The French printed press is split into two main kinds, which follow quite different paths: daily papers on one side, magazines and other non-dailies on the other. National and regional daily papers are rather weak and have trouble staying in existence. French dailies’ circulation (about 2.6 million copies) is very small compared with that in other similar countries, with a ratio in proportion to the population about half that in Germany or the UK, for instance.
Two of the dozen or so remaining French national daily papers (out of more than 80 a century ago), Le Figaro and Libération, have recently been bought by wealthy industrialists seeking influence and ready to take on their debts. In 2006, in spite of this help, Libération was put into receivership. The renowned evening daily Le Monde has been in a chronically difficult financial situation for some years, as have two smallercirculation, narrowly focused newspapers, the Communist L’Humanité and the businessoriented La Tribune de l’Économie (with sales of under 100,000 each). Three profitable morning national dailies are L’Équipe, a successful sports daily with sales over 366,000; Les Échos, another business paper, selling around 100,000; and the Catholic La Croix, again with a rather small circulation of around 100,000 copies. (Le Monde and Le Figaro average 350,000 copies.) As for the formerly popular evening daily France-Soir, it is on the verge of closing, while the tabloid Aujourd’hui en France is in fact a barely different version of the regional paper Le Parisien.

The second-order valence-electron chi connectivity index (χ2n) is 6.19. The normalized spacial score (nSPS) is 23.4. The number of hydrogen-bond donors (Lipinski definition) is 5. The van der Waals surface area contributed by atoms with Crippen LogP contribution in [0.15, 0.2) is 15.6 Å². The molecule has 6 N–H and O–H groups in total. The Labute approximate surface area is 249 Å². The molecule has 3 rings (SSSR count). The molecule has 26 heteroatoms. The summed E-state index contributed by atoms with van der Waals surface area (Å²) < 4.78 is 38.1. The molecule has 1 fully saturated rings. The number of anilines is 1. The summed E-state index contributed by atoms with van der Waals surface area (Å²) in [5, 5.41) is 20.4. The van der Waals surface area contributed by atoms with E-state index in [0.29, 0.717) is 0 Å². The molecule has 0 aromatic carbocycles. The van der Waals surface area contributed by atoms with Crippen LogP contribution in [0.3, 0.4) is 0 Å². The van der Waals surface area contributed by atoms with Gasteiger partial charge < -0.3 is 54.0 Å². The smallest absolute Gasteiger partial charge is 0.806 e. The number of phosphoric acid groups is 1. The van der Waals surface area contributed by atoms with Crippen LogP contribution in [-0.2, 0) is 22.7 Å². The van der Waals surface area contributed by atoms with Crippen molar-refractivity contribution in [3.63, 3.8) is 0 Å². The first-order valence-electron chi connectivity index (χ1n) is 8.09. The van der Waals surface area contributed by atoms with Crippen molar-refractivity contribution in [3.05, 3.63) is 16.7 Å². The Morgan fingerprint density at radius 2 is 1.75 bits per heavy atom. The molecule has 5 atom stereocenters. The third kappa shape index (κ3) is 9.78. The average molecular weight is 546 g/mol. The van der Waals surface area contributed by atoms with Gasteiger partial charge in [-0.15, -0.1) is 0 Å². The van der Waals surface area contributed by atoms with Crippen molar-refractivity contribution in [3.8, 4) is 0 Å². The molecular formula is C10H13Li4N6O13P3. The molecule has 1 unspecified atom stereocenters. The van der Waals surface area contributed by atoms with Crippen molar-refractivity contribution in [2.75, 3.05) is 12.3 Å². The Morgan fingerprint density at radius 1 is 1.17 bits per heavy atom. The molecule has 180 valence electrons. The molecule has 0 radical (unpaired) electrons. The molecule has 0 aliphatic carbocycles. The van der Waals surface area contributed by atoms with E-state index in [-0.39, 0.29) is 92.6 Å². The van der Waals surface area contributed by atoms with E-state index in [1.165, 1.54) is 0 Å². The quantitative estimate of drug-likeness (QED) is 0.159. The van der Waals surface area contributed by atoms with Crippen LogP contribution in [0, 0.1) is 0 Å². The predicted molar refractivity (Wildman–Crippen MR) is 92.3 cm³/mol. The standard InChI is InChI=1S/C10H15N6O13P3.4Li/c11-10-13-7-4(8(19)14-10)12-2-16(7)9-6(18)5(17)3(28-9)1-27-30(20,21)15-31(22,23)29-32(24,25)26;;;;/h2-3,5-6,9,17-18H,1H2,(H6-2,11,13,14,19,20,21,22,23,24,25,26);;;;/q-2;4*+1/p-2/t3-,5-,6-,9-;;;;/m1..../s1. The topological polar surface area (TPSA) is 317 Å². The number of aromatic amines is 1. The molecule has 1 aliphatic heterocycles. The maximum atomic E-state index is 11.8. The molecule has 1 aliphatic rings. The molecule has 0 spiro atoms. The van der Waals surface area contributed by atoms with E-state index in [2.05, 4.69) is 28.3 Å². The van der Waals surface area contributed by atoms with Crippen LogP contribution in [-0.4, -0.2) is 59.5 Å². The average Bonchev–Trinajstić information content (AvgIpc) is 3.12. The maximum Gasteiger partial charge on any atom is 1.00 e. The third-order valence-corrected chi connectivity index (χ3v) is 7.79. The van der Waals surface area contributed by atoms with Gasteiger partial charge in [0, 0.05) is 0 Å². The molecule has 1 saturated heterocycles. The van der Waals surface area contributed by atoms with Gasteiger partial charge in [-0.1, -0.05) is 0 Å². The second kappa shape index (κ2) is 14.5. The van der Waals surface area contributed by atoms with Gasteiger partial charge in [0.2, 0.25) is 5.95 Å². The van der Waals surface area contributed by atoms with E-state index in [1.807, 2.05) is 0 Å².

The situation of French national dailies has grown even worse recently with the launch of two free morning papers, Métro and 20 minutes, as successful here as everywhere else. Both seem to have become profitable after only a few years and have taken away a considerable share of the advertising market from the traditional dailies. In 2006, another French businessman, Vincent Bolloré, launched the first free evening daily, the tabloid Direct Soir, and intends to launch a free morning daily, associated with Le Monde. French regional dailies have also had some difficulties. Ouest France, prevalent in the western part of the country, is the most important, and is profitable, with about 780,000 copies a day. This is not the case for many other regional dailies. Le Monde has been forging alliances with a few of them, in order to try and obtain financial and industrial synergies. In contrast to the dailies, French weekly and monthly magazines benefit from a stronger readership and from steady profits, even if advertising is slowly declining here in favor of the Internet.
Television magazines have had the highest circulation for decades: here, Télé 7 Jours has traditionally been the leader since the 1960s, with 1.7 millions copies a week sold in 2005 – about the same as pocket-sized Télé Z. But the free TV program guides included as supplements with some national and regional dailies at the weekend are threatening them: the highest circulation figure (4.5 million copies) is that of the weekend giveaway TV Magazine.
The new trend in recent years has been gossip magazines, with the successful launch of Closer coming after the success of Voici, Public, and Gala (with a circulation of 300,000– 500,000 copies). Women’s magazines are also very strong, with trendsetter Elle and also Marie-Claire (300,000 – 400,000 copies), but the leader is again an end-of-the-week giveaway common to several national and regional dailies, Version Femina, with a circulation peak of more than 3.6 million copies. Femme Actuelle is the biggest-selling regular popular women’s magazine, with a circulation of more than 1.1 million copies.
The leading magazine publishers is Hachette Filipachi Media (HFM), a subsidiary of the Lagardere group, with its internationally known titles such as Elle or Premiere. Its main challenger is the German-origin Prisma group, created by expatriate Axel Ganz with considerable success. A third main publisher of French magazines, British-origin Emap/ France, has recently sold its assets to Italian-bred Mondadori.